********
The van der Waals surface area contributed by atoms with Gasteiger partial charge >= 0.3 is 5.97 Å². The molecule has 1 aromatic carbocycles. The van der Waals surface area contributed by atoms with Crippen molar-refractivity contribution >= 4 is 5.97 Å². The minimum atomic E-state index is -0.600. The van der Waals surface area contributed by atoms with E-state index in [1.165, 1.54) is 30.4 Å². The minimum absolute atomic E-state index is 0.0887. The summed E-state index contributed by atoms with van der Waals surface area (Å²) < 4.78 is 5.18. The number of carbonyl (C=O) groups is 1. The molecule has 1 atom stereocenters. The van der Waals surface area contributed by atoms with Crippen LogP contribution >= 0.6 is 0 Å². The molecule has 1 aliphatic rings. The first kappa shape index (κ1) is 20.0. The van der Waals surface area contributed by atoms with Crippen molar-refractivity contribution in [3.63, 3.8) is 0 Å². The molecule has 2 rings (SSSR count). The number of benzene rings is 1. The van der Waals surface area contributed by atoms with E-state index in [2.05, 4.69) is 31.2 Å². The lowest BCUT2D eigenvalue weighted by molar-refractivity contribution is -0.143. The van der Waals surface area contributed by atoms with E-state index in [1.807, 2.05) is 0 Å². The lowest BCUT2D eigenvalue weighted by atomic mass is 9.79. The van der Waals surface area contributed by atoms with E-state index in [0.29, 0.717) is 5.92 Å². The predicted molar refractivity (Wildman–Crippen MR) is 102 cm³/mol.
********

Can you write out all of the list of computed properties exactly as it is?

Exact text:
The van der Waals surface area contributed by atoms with Gasteiger partial charge >= 0.3 is 5.97 Å². The molecule has 1 aromatic carbocycles. The van der Waals surface area contributed by atoms with Crippen molar-refractivity contribution >= 4 is 5.97 Å². The minimum atomic E-state index is -0.600. The van der Waals surface area contributed by atoms with E-state index in [1.165, 1.54) is 30.4 Å². The minimum absolute atomic E-state index is 0.0887. The summed E-state index contributed by atoms with van der Waals surface area (Å²) < 4.78 is 5.18. The number of carbonyl (C=O) groups is 1. The molecule has 1 atom stereocenters. The van der Waals surface area contributed by atoms with Crippen LogP contribution >= 0.6 is 0 Å². The molecule has 1 aliphatic rings. The first kappa shape index (κ1) is 20.0. The van der Waals surface area contributed by atoms with Crippen molar-refractivity contribution in [3.63, 3.8) is 0 Å². The molecule has 2 rings (SSSR count). The number of benzene rings is 1. The van der Waals surface area contributed by atoms with E-state index in [2.05, 4.69) is 31.2 Å². The lowest BCUT2D eigenvalue weighted by molar-refractivity contribution is -0.143. The van der Waals surface area contributed by atoms with E-state index in [1.807, 2.05) is 0 Å². The lowest BCUT2D eigenvalue weighted by atomic mass is 9.79. The van der Waals surface area contributed by atoms with E-state index in [0.29, 0.717) is 5.92 Å². The predicted molar refractivity (Wildman–Crippen MR) is 102 cm³/mol.